15 August 2007

Every Emperor Must Have His Clown

The title of this post comes from a quote from Marshall McLuhan's great, but under-recognized work, From Cliche to Archetype.
· Every emperor must have his clown … In rigid hierarchical societies only this licensed character dare exercise the probe of free speech. The clown is indispensable as audience-checker … Without his clown, the emperor has no means of contact with the public..
Yesterday's report of former Toronto Mayor, Mel Lastman, dressing up to dress down current Mayor David Miller is a perfect example of McLuhan's observation. By the end of his tenure as the so-called mega-city mayor, Lastman took on what one might describe as clownish characteristics. He was, and occasionally still is, ridiculed for having called in the army to clear snow, his inadvertent pun concerning the World Health Organization during the SARS crisis ("WHO are these people?") and his most ill-advised comments about cannibals during the last Olympics bid. But the casting of the putative clown as court jester (the literary role of the wise fool) is perhaps Lastman's ultimate revenge on the man who's personal imagery was that of the new broom that sweeps clean.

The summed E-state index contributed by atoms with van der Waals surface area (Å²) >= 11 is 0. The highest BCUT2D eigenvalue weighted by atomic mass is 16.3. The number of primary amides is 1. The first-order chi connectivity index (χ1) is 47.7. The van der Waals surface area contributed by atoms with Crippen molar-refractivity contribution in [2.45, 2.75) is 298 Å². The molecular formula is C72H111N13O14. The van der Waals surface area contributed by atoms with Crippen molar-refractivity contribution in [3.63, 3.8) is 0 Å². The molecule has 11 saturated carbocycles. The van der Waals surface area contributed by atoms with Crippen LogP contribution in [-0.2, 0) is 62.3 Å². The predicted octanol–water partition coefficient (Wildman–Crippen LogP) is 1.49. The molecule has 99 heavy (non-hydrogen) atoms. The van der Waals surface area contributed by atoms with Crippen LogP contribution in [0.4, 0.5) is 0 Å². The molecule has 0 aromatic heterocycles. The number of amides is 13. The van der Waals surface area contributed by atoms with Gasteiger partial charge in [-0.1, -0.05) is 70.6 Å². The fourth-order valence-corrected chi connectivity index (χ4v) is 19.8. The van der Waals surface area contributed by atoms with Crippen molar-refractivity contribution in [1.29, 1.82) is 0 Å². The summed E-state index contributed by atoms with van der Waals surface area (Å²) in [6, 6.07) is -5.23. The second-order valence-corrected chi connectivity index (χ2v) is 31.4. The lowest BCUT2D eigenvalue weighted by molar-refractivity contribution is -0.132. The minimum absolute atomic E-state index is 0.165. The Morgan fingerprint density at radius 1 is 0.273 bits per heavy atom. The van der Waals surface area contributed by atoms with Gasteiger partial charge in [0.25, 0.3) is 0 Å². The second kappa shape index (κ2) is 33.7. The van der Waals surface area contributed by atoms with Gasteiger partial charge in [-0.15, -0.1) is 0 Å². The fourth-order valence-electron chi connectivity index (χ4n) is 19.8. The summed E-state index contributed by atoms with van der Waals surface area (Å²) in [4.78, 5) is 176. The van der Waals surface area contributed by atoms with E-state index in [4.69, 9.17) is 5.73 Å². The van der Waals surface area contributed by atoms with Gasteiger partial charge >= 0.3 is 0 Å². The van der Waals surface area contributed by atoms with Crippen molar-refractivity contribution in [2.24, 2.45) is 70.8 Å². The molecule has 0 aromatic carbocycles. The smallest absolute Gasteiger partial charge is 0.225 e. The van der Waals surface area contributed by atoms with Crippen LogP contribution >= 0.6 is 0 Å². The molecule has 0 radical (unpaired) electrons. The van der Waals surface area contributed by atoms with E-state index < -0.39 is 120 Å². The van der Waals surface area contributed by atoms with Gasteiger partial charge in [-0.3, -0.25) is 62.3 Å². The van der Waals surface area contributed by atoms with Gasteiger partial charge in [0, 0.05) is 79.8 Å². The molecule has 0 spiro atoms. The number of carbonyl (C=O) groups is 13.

Instead of mayor-as-fool, Toronto has the man who, in his own mind at least, would be king thanks to the "strong mayor" system enabled by the relatively new City of Toronto Act. However, Miller has been handed what has been described as a stunning defeat to his authority by the rejection of his tax-hike plan. Instead of thinking strategically and collaboratively - especially with his ideological opponents - Miller's reaction appears to be more akin to a child's tantrum. This is a tactical and strategic error politically, and a structural error for the citizens of this city over the long term.

Therefore, "where are the clowns? Quick, send in the clowns. Don't bother, they're here..."

...and living at City Hall.

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